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Monday, January 06 2014

Keywords: Oracle, case insensitive, case sensitive, si, queries, query, small case, capital case, lower case, upper case

How to make your Oracle queries case insensitive

By default Oracle queries are case sensitive. SQL Server DBAs have a hard time adjusting to this fact...especially since Microsoft's leading RDBMS is case-insensitive by default...Ever since mid 1990s I haven't seen a single client install their SQL Server with a case-sensitive collation even though that option is clearly provided at setup time. Which would make you think why would Oracle choose such unpopular setting? My guess would be the performance: Case Sensitive searches are logically faster.

 

This week we had a user story that read "Make existing Oracle 11g database's queries case insensitive with little effort". The story had indeed only been weighted out to have two story points worth of efforts...so the solution had to be something quick and efficient...And with that little info I started exploring.

 

One of the first thoughts in my mind was "whatever solution I find, it must work for both: indexed as well as non-indexed fields". The reasoning behind it was that if Oracle was by default case sensitive, then its indexes must be stored in a case-sensitive order on the binary tree as well...therefore there was theoretically a possibility that an indexed case-insensitive search would behave differently than a non-indexed case-insensitive search.
 
 
My suspicion was proved to be right.
 
 
So with that in mind I created a test table in our otherwise case sensitive Oracle database:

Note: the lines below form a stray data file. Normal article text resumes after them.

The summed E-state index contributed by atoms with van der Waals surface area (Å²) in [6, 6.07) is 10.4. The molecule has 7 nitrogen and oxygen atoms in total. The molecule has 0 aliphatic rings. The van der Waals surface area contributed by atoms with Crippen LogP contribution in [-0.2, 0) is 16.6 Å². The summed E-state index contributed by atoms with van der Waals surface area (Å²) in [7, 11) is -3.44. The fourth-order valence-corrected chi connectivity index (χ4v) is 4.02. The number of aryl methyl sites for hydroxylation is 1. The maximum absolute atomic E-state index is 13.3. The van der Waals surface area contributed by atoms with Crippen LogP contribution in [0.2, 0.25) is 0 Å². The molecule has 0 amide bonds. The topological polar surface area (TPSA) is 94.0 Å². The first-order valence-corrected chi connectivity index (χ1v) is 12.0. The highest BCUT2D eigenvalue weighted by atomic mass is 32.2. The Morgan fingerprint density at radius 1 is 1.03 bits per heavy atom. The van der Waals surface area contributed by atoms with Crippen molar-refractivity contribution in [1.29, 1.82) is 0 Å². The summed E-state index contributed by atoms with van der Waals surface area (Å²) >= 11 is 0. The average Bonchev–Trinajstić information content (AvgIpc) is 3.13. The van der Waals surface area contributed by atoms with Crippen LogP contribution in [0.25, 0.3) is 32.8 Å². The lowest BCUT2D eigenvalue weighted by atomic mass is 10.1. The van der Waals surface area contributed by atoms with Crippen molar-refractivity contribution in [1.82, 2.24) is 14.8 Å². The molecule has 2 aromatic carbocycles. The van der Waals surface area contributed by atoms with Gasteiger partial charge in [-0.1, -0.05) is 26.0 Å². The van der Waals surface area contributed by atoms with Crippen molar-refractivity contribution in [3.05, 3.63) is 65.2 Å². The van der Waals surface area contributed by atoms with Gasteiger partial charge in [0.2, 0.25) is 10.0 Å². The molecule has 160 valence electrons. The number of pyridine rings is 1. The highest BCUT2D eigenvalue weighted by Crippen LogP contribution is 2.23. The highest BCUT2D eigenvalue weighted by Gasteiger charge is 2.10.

create table CLASSMAST ( "PRIMARY_CLASS" varchar2 (100) primary key, "CLASS_DESC" varchar2 (100));

 

Oracle, case insensitive, case sensitive, si, queries, query, small case, capital case, lower case, upper case

Inserted 5 records with the same ‘hello world’ value but each with a unique mix of lower/upper case letters, into the primary key index field of a table.
 
In the same 5 records, inserted the same text, with different lower/upper case letters into another non-indexed field.
 
The above is to make 100% sure that indexed and non-indexed fields will behave the same way! Since indexes are actually saved in a case-sensitive way on the disk...in this case column "PRIMARY_CLASS" is a primary key index of this table.
 
The default behavior:

 

Oracle, case insensitive, case sensitive, si, queries, query, small case, capital case, lower case, upper case

The above proves that the default behavior is case-sensitive. The last 2 queries only showed 3 records and not 5.

 

Lets make the session’s queries case insensitive:

 

Oracle, case insensitive, case sensitive, si, queries, query, small case, capital case, lower case, upper case

The above queries are now case-insensitive. All requests sent afterwards within the same session will also be case-insensitive.

 

WHAT ABOUT THE PERFORMANCE?
 
So now we knew that we were getting the correct results...no records were missing out in the output. However we needed to test the performance. We set the following 2 session parameters in the middle-tier (data access layer), for Oracle connections only..I mention this since our data access layer handles both SQL Server as well as Oracle.
 
alter session set NLS_COMP=LINGUISTIC;
 
alter session set NLS_SORT=BINARY_CI;
 
Another way of doing the very same, depending on where and when to use it, would be:
 
begin
execute immediate 'alter session set NLS_COMP=LINGUISTIC';
execute immediate 'alter session set NLS_SORT=BINARY_CI';
end;
 
These settings didn't break any regression tests in our application, that was the good news. However some of our complex queries suddenly became a whopping 100x slower on a moderately large table containing only a million records!!!.

 

The reason, I found out, was that our case-insensitive searches within these sessions were completely invalidating our case-sensitive indexes. And this particular database had lots of varchar2 indexes.

 

The final solution:
 
Creating case-insensitive indexes!
 
create index ci_some_index_name on my_table_name (NLSSORT (my_column_name, 'NLS_SORT=BINARY_CI') ) ;
 
And we were back to our normal speed. Case closed.

 

Written by Ramin Haghighat